- The Washington Times - Tuesday, September 25, 2007

Sentinels on guard

Despite growing foreign-policy disputes, Moscow and Washington have prevented an accidental nuclear disaster with extensive communication links through Nuclear Risk Reduction Centers (NRRCs), Russian Ambassador Yuri Ushakovsaid in a review of 20 years of the program established under President Reagan and Soviet leader Mikhail Gorbachev.

“The NRRCs have proved their efficiency as an instrument of transparency and confidence-building,” he said in a speech last week at the State Department. “Moreover, they have become a reliable mechanism designed to diminish and eliminate the very potential threat of an accidental nuclear disaster.”

The centers were established under a 1987 agreement signed in Washington by then-Secretary of State George P. Shultz and Soviet Foreign Minister Eduard Shevardnadze. Mr. Reagan and Mr. Gorbachev discussed the concept at a summit in Geneva two years earlier. The two centers opened in the State Department and in Moscow’s Defense Ministry to exchange information on missile launches, missile reduction and compliance with bilateral nuclear-missile treaties.

“Indeed the centers in Moscow and in Washington made a great contribution to overcoming the legacy of the Cold War and strengthen cooperation between our two countries to the benefit of mutual trust and strategic partnership,” Mr. Ushakov said.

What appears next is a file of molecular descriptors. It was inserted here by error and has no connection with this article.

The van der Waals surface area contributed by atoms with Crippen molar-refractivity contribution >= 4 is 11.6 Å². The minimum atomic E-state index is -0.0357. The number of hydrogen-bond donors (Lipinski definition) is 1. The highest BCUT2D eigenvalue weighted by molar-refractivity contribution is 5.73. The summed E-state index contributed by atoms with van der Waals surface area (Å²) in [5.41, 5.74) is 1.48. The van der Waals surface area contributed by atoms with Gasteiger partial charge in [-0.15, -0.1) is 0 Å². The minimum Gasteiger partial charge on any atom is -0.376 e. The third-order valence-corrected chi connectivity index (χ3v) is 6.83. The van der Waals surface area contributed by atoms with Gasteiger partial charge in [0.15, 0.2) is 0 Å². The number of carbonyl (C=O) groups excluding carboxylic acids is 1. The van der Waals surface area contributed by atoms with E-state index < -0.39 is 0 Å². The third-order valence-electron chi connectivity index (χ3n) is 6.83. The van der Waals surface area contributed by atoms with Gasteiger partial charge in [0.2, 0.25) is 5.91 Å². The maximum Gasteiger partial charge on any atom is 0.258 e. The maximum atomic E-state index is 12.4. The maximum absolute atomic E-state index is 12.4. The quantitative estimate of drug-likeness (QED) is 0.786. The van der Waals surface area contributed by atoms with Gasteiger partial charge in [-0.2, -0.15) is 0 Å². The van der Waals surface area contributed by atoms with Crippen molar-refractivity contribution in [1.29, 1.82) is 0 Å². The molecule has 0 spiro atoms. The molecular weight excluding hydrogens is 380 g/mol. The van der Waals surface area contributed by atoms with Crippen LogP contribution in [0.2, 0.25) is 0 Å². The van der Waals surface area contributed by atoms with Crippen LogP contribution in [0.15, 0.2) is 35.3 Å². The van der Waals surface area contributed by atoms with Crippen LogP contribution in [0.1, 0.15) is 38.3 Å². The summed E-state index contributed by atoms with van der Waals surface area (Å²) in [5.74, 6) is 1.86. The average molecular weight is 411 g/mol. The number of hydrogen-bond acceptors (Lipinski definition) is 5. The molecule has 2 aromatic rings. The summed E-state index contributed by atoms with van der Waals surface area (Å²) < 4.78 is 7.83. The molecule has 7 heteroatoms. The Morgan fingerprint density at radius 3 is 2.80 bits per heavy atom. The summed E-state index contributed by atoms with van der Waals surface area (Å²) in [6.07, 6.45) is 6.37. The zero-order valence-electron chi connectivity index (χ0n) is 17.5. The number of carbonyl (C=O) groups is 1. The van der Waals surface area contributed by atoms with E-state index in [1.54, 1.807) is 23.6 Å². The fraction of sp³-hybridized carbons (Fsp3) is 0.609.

He explained that the centers constitute a “significant integral part of arms control and disarmament regimes,” such as the Intermediate-Range Nuclear Forces Treaty and Strategic Arms Reduction Treaty.

Mr. Ushakov predicted that the centers will be needed into the foreseeable future and their staffs have job security as long as there are nuclear weapons.

“So,” he said, “everyone working at the centers can be assured: They won’t be fired and left unemployed in any government structural changes or election campaigns. Sentinels that watch day and night the evolving security threats are always needed on duty.”

Peoria to protocol

The woman who raised the profile of the fight against breast cancer is the new U.S. chief of protocol.

Nancy G. Brinker, who most recently served as ambassador to Hungary, took over the top diplomatic post last week to support President Bush, Vice President Dick Cheney and Secretary of State Condoleezza Rice on official matters of diplomatic protocol.

In her position, Mrs. Brinker is also responsible for the maintenance of Blair House, the official presidential guesthouse where heads of state stay while visiting Mr. Bush.

Mrs. Brinker, a native of Peoria, Ill., established a breast-cancer research foundation named for her sister, who died from the disease in 1980. Susan G. Komen for the Cure has raised nearly $1 billion through events such as the famous Race for the Cure 5-kilometer run.

Forbes magazine presented her with its annual Trailblazer Award to recognize her fight against breast cancer.

Spanish aid

Three years after the terrorist attacks in Madrid, Spain and the United States reached a “permanent cooperation agreement” in the fight against terrorism.

U.S. Ambassador Eduardo Aguirre and Spain’s secretary of state for security, Antonio Camacho, signed the agreement Sunday to boost efforts between the U.S. Terrorist Screening Center and Spain’s National Anti-Terrorism Coordination Center.

Terrorists killed 191 persons and wounded more than 2,000 in attacks on four commuter trains in Madrid on March 11, 2004.

Call Embassy Row at 202/636-3297, fax 202/832-7278 or e-mail jmorrison@ washingtontimes.com.

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